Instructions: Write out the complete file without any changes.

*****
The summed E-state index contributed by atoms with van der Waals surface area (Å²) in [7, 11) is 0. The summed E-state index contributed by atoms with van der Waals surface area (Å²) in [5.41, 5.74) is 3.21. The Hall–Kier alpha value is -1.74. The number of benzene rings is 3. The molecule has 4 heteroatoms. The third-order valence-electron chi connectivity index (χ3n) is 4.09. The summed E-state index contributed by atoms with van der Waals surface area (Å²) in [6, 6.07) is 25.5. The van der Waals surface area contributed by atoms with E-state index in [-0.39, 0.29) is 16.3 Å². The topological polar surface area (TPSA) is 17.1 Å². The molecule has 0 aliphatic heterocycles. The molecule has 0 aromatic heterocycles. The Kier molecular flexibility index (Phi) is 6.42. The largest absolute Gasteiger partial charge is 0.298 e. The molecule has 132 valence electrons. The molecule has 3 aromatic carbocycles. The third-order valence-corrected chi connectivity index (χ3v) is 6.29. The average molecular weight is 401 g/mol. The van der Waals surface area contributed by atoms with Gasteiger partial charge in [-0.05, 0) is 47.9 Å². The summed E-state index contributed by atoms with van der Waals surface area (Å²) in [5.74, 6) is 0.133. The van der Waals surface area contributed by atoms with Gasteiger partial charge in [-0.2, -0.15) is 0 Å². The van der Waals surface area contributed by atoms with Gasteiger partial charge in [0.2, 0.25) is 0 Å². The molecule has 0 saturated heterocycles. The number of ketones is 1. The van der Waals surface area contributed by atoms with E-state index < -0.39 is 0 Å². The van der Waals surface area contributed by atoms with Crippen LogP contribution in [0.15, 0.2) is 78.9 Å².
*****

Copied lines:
The summed E-state index contributed by atoms with van der Waals surface area (Å²) in [7, 11) is 0. The summed E-state index contributed by atoms with van der Waals surface area (Å²) in [5.41, 5.74) is 3.21. The Hall–Kier alpha value is -1.74. The number of benzene rings is 3. The molecule has 4 heteroatoms. The third-order valence-electron chi connectivity index (χ3n) is 4.09. The summed E-state index contributed by atoms with van der Waals surface area (Å²) in [6, 6.07) is 25.5. The van der Waals surface area contributed by atoms with E-state index in [-0.39, 0.29) is 16.3 Å². The topological polar surface area (TPSA) is 17.1 Å². The molecule has 0 aliphatic heterocycles. The molecule has 0 aromatic heterocycles. The Kier molecular flexibility index (Phi) is 6.42. The largest absolute Gasteiger partial charge is 0.298 e. The molecule has 132 valence electrons. The molecule has 3 aromatic carbocycles. The third-order valence-corrected chi connectivity index (χ3v) is 6.29. The average molecular weight is 401 g/mol. The van der Waals surface area contributed by atoms with Gasteiger partial charge in [-0.05, 0) is 47.9 Å². The summed E-state index contributed by atoms with van der Waals surface area (Å²) in [5.74, 6) is 0.133. The van der Waals surface area contributed by atoms with Gasteiger partial charge in [-0.2, -0.15) is 0 Å². The van der Waals surface area contributed by atoms with Gasteiger partial charge in [0.2, 0.25) is 0 Å². The molecule has 0 saturated heterocycles. The number of ketones is 1. The van der Waals surface area contributed by atoms with E-state index < -0.39 is 0 Å². The van der Waals surface area contributed by atoms with Crippen LogP contribution in [0.15, 0.2) is 78.9 Å².